7. OCD or depression, the concept is the same, it's self-medicating. Alcohol is a depressant too, so the more you drink the more likely you are to stay in a rut, so the fact OCD thoughts came back whilst you're drinking is not surprising at all, I would be more amazed if they didn't to be honest. I don't know if the alcohol consumption is a problem or not for you, I guess that's where some honest soul searching is required, but hopefully it's not yet at the point of being a problem, so you can still reflect and find alternative ways to try and find relief. It's a cliché, but fresh air would be a starting point for me, but we are all different so maybe there are other natural ways to find that relief.
  8. I have never liked this kind of advice, from professionals or the forum.... telling people to stop compulsions is obvious and unhelpful, we have to help people understand this concept (which you have partly done) but also help them understand 'how' to stop carrying out compulsions.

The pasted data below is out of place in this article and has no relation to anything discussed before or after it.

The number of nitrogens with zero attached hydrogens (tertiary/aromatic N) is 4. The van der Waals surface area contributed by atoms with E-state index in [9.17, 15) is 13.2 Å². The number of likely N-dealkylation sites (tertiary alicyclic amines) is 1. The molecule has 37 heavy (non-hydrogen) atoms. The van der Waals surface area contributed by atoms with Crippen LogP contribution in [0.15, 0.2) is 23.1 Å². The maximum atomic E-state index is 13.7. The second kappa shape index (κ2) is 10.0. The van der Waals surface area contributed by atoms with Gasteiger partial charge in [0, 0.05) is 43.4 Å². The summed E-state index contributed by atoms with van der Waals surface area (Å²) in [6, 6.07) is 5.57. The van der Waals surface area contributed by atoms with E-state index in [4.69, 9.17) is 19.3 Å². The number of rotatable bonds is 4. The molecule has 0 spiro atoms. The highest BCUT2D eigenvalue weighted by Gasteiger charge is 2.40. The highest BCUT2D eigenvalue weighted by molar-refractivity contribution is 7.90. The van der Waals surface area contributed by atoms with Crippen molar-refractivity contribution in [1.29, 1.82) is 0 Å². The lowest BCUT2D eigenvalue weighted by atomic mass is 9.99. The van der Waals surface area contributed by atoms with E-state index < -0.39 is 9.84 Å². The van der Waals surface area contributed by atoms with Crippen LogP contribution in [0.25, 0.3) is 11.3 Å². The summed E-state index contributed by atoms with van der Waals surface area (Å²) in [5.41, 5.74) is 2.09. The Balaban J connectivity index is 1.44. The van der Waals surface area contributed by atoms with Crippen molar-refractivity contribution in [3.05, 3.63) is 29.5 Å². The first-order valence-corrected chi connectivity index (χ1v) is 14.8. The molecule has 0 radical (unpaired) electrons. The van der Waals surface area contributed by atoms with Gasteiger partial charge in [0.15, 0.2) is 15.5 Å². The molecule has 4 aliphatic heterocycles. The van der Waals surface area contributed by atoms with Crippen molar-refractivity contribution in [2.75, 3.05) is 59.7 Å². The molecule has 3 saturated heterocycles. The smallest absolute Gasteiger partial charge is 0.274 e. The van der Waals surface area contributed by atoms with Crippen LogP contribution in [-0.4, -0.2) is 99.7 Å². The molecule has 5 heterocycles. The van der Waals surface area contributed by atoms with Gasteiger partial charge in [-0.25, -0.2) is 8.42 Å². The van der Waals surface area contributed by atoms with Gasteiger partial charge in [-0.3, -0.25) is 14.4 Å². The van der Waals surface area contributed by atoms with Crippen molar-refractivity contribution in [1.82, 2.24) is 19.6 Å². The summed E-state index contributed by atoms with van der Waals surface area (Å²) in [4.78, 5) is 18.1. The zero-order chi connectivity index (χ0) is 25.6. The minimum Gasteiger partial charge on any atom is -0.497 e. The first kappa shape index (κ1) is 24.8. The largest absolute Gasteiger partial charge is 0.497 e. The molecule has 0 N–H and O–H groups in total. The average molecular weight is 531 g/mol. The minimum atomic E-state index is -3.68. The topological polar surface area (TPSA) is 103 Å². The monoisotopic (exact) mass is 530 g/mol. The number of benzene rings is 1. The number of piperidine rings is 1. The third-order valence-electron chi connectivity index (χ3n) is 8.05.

9. To be honest, generally if we could do ERP on our own without guidance we would not need therapy in the first place, so it's not unusual for people to experience an upsurge in anxiety at the thought of it. But, again this is a key point, here in the UK we don't recommend ERP as a stand alone treatment for OCD, the NHS recommend CBT (to include ERP), and that's where the value of doing the cognitive work makes a difference. Now don't get me wrong, doing cognitive wont making the behavioural aspect immediately easy, it's still hard, but if we understand what we are doing and why we are doing it (cognitive) then there's a chance the behavioural exercise if done correctly and regularly could lead to long-term recovery.